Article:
Sink or Swim? Learning and Social Capital in Massively Multiplayer Online Games.

Joshua Clark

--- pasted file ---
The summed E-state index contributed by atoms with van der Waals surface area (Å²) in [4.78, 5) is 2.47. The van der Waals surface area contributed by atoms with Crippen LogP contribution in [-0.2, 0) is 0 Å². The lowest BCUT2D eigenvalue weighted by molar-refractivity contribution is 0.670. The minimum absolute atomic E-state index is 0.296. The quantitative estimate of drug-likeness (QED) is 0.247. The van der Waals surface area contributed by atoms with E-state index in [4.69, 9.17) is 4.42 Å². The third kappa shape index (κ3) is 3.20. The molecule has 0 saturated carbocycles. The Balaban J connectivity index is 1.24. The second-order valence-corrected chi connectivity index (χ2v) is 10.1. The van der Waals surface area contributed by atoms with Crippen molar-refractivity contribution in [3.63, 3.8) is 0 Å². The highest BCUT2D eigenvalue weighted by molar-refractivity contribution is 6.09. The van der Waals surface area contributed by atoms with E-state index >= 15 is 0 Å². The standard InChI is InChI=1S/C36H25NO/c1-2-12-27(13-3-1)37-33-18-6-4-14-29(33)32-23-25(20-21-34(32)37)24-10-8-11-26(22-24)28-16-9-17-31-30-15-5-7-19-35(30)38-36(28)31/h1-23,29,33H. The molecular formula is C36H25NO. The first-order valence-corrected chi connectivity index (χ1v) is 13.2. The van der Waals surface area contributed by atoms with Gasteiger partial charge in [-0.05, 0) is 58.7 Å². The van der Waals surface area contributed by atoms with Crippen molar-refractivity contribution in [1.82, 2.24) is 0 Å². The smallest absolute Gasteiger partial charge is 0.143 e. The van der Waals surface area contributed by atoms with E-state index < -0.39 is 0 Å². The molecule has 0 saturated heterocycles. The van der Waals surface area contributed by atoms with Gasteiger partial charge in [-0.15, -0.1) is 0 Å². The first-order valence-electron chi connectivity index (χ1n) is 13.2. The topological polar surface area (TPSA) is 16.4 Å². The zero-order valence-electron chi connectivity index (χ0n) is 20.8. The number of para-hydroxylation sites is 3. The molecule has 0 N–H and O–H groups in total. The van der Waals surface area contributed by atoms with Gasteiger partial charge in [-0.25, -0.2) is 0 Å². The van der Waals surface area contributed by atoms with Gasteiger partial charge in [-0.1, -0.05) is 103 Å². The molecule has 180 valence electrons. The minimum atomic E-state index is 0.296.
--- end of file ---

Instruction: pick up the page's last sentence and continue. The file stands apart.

Massively multiplayer online games (MMOGs) present participants with complex and multifaceted worlds complete with their own language, rule structures and conceptions of success or failure. How do players adapt and learn to survive in this environment? What are the long-term implications of various learning strategies for social development within the game? This paper seeks to answer these questions through a self-reported survey of 541 players from the popular MMOG EVE Online. The survey responses were drawn from three distinct fan communities. Analysis of participant responses revealed that while joining in-game training organizations as a student did not significantly affect social capital development, the decision to act as a mentor to newer players did. In addition, findings reinforced previous research about importance of voice communication and permeability of the in-game/outside game barrier with respect to social relationships. These findings offer insights into the relationship between commercial MMOGs and the social process of learning within computer mediated environments.